(Lumberville, Pa / 1883 - 1970)
Born in Ontario, Canada, William Taylor became a landscape painter whose reputation is associated with the New Hope School of Pennsylvania Impressionists. From 1905 to 1907, he studied in New York City at the Art Students League where John Sloan was one of his teachers. In 1908, he began another dimension to his career, publication writing, when he took the job of advertising editor for the New York Journal. He became a U.S. citizen, and in 1913 married Mary Smyth Perkins, an artist.
In the early 1920s, Taylor and his wife began visiting Bucks County, Pennsylvania, and after 1925, moved to Lumberville as a result of friendship with William Lathrop, the first resident painter there of the group that became known as The Pennsylvania Impressionists William Taylor became most associated with the 'late' Pennsylvania Impressionist School, meaning the Bucks County artists who came to prominence after 1915. They were associated with the conservative group headed by Pennsylvania Academy teacher Daniel Garber who were determinably not swayed by the avant-garde influences that swept the art world after the 1912 Armory Show in New York City. Among this 'later' group, Taylor was one of the younger members.
Of the 'late' Pennsylvania impressionists, it was written: "Generally these painters were not as original or creative as the earlier painters, and in fact their work was highly derivative of the art that preceded them in Bucks County." (Folk, 31)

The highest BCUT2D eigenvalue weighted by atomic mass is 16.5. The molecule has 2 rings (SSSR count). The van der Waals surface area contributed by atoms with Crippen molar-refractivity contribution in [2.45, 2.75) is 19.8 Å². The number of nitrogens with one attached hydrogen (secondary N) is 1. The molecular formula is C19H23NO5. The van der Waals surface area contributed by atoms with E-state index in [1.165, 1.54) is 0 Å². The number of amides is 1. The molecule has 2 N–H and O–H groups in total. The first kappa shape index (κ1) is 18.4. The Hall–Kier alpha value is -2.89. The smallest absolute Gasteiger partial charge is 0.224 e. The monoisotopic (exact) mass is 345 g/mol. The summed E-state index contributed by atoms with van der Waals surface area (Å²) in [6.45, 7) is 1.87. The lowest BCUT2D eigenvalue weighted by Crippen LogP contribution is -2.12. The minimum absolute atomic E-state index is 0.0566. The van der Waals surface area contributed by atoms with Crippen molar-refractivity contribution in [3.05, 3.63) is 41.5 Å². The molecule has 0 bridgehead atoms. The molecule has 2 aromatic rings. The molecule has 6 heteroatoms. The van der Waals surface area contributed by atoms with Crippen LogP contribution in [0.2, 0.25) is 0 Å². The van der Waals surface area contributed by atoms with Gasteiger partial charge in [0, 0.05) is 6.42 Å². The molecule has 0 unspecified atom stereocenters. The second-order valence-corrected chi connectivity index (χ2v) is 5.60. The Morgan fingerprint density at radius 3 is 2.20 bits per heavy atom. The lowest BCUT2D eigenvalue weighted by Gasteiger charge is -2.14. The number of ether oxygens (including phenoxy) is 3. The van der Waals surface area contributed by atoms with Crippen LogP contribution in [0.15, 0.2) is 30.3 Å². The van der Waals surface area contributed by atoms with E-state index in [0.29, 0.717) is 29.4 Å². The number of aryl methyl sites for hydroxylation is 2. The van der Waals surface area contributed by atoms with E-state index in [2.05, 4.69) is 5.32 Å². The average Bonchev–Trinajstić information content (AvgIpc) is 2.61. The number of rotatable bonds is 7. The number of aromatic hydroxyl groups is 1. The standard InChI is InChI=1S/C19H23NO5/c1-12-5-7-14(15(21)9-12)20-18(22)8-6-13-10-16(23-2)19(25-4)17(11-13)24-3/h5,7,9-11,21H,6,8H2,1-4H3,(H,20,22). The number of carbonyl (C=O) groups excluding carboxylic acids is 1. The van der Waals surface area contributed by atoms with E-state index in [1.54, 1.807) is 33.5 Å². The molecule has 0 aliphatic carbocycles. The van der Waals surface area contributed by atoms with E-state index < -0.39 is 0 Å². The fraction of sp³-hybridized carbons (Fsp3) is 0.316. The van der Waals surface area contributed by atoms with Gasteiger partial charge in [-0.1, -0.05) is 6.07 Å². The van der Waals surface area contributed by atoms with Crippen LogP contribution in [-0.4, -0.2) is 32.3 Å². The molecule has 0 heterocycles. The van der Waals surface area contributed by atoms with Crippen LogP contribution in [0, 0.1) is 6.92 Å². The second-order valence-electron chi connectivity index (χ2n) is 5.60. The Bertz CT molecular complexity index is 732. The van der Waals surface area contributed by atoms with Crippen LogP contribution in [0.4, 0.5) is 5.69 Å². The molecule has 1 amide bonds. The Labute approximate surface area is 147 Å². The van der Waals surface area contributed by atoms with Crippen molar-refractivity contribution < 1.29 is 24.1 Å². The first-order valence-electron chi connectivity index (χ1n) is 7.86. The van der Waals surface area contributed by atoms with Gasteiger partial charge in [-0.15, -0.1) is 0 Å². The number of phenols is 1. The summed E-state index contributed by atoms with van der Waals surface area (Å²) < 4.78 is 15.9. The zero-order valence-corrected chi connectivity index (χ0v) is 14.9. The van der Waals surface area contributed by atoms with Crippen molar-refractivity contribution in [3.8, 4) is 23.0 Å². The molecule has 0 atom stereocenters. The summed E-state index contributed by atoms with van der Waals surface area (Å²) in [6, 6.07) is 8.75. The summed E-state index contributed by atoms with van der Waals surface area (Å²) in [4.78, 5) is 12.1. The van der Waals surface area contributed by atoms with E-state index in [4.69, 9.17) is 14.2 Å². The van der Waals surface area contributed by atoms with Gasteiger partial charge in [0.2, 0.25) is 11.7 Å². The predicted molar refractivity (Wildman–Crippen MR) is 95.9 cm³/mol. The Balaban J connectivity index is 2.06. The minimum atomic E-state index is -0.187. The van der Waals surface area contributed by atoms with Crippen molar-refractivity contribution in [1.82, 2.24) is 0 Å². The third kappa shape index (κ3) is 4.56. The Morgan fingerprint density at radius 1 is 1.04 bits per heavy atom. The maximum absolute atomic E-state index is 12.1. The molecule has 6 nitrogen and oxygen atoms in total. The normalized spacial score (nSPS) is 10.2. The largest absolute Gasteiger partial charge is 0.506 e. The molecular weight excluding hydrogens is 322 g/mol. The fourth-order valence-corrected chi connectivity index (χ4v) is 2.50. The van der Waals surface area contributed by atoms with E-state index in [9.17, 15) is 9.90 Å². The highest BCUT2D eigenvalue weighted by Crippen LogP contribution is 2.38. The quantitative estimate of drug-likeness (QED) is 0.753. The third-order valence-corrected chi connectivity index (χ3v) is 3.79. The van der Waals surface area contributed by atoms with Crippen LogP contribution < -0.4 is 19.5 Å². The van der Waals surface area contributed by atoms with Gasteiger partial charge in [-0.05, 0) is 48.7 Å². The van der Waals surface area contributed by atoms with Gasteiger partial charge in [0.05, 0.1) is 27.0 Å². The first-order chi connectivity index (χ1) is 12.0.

In October, 1928, William Taylor headed the Subscription Committee to purchase Phillips Mill in New Hope for the exhibition space for the New Hope Colony of Impressionist painters, one of the motives being that these younger painters including Taylor were having difficulty getting into the Pennsylvania Academy exhibitions. The first exhibition in the newly purchased Mill was held May 25, 1929, and included paintings by Taylor. A 1930 painting by Taylor titled Geese, depicted Phillips Mill with a flock of geese in the side and front yard. In addition to becoming an exhibition venue, Phillips Mill became the community center for socializing and organizing of the Bucks County painters. A membership support group was formed, the Phillips Mill Community Association, and in the late 20th century, this entity led to the formation of the James A. Michener Art Museum, a museum of fine arts with branches in New Hope and in Doylestown.
William Taylor also became the editor of Towpath, one of two local magazines, which sometimes carried articles on the New Hope painters. One of Taylor's articles was on Edward Redfield. Towpath was a monthly publication from 1939 to 1941, and featured writing on environmental control issues, a subject of major interest to Taylor who wrote widely-read editorials on the subject. "Considering Taylor's interest in conservation, in addition to his own personal bias toward landscape as subject matter, it is not surprising that he published articles on Pennsylvania Impressionist painters. It is unfortunate that World War II ended the publication of this magazine." (Folk, 33)
During the 1930s, the popularity of the Pennsylvania Impressionists declined. Today, according to Thomas Folk, scholar of The Pennsylvania Impressionists, William Francis Taylor is better remembered for his organizing and writing abilities than for his painting. In 1963, he published a history of Phillips Mill.